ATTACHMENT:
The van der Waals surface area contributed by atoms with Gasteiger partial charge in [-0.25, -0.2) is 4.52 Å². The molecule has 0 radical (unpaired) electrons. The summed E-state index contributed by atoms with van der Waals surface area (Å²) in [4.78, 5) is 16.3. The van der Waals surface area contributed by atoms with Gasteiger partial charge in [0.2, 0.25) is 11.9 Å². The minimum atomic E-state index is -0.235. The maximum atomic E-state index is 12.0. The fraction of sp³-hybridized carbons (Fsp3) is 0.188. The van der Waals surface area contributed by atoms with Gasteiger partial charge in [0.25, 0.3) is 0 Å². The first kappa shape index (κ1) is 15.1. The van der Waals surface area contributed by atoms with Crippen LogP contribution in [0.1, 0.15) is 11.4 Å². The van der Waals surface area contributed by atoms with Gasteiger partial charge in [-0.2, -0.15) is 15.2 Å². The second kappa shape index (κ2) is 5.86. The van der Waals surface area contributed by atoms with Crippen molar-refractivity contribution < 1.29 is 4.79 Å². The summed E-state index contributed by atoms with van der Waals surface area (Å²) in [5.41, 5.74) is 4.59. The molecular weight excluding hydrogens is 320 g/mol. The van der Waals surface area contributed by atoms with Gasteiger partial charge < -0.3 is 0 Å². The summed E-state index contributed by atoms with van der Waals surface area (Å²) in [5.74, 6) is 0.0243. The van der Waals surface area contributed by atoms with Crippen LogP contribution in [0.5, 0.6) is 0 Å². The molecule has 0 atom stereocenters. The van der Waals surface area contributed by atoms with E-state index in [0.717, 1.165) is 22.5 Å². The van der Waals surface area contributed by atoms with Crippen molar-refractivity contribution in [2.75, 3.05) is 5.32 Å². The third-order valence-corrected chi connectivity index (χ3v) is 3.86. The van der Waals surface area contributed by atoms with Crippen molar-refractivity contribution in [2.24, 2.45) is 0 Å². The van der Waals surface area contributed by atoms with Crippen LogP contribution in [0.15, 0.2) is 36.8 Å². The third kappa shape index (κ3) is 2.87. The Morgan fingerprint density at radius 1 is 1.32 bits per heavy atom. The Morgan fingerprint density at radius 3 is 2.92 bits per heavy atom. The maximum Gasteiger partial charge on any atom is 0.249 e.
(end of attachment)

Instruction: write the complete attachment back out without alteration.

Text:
The van der Waals surface area contributed by atoms with Gasteiger partial charge in [-0.25, -0.2) is 4.52 Å². The molecule has 0 radical (unpaired) electrons. The summed E-state index contributed by atoms with van der Waals surface area (Å²) in [4.78, 5) is 16.3. The van der Waals surface area contributed by atoms with Gasteiger partial charge in [0.2, 0.25) is 11.9 Å². The minimum atomic E-state index is -0.235. The maximum atomic E-state index is 12.0. The fraction of sp³-hybridized carbons (Fsp3) is 0.188. The van der Waals surface area contributed by atoms with Gasteiger partial charge in [0.25, 0.3) is 0 Å². The first kappa shape index (κ1) is 15.1. The van der Waals surface area contributed by atoms with Crippen LogP contribution in [0.1, 0.15) is 11.4 Å². The van der Waals surface area contributed by atoms with Gasteiger partial charge in [-0.2, -0.15) is 15.2 Å². The second kappa shape index (κ2) is 5.86. The van der Waals surface area contributed by atoms with Crippen molar-refractivity contribution < 1.29 is 4.79 Å². The summed E-state index contributed by atoms with van der Waals surface area (Å²) in [5.41, 5.74) is 4.59. The molecular weight excluding hydrogens is 320 g/mol. The van der Waals surface area contributed by atoms with Gasteiger partial charge < -0.3 is 0 Å². The summed E-state index contributed by atoms with van der Waals surface area (Å²) in [5.74, 6) is 0.0243. The van der Waals surface area contributed by atoms with Crippen LogP contribution in [0.5, 0.6) is 0 Å². The molecule has 0 atom stereocenters. The van der Waals surface area contributed by atoms with E-state index in [0.717, 1.165) is 22.5 Å². The van der Waals surface area contributed by atoms with Crippen molar-refractivity contribution in [2.75, 3.05) is 5.32 Å². The third-order valence-corrected chi connectivity index (χ3v) is 3.86. The van der Waals surface area contributed by atoms with Crippen molar-refractivity contribution in [2.24, 2.45) is 0 Å². The van der Waals surface area contributed by atoms with Crippen LogP contribution in [0.15, 0.2) is 36.8 Å². The third kappa shape index (κ3) is 2.87. The Morgan fingerprint density at radius 1 is 1.32 bits per heavy atom. The Morgan fingerprint density at radius 3 is 2.92 bits per heavy atom. The maximum Gasteiger partial charge on any atom is 0.249 e.